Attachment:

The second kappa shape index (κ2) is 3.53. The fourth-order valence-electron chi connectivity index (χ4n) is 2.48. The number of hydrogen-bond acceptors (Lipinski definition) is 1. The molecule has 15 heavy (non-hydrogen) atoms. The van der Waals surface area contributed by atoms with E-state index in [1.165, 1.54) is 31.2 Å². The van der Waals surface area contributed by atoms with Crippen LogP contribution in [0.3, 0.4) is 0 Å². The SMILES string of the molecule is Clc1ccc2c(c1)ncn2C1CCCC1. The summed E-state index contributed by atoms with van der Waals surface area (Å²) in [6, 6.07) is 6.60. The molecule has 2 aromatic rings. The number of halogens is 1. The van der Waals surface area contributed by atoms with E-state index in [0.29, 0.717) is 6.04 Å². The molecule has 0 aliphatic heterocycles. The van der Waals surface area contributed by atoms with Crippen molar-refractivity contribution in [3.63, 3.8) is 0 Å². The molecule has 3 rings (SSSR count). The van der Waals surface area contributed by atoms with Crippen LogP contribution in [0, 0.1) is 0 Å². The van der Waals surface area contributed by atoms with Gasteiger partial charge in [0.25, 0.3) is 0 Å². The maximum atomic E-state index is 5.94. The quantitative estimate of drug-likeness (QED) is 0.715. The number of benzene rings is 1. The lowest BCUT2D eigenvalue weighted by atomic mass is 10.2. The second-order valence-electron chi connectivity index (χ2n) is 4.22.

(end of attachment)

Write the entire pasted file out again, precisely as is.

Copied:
The second kappa shape index (κ2) is 3.53. The fourth-order valence-electron chi connectivity index (χ4n) is 2.48. The number of hydrogen-bond acceptors (Lipinski definition) is 1. The molecule has 15 heavy (non-hydrogen) atoms. The van der Waals surface area contributed by atoms with E-state index in [1.165, 1.54) is 31.2 Å². The van der Waals surface area contributed by atoms with Crippen LogP contribution in [0.3, 0.4) is 0 Å². The SMILES string of the molecule is Clc1ccc2c(c1)ncn2C1CCCC1. The summed E-state index contributed by atoms with van der Waals surface area (Å²) in [6, 6.07) is 6.60. The molecule has 2 aromatic rings. The number of halogens is 1. The van der Waals surface area contributed by atoms with E-state index in [0.29, 0.717) is 6.04 Å². The molecule has 0 aliphatic heterocycles. The van der Waals surface area contributed by atoms with Crippen molar-refractivity contribution in [3.63, 3.8) is 0 Å². The molecule has 3 rings (SSSR count). The van der Waals surface area contributed by atoms with Crippen LogP contribution in [0, 0.1) is 0 Å². The van der Waals surface area contributed by atoms with Gasteiger partial charge in [0.25, 0.3) is 0 Å². The maximum atomic E-state index is 5.94. The quantitative estimate of drug-likeness (QED) is 0.715. The number of benzene rings is 1. The lowest BCUT2D eigenvalue weighted by atomic mass is 10.2. The second-order valence-electron chi connectivity index (χ2n) is 4.22.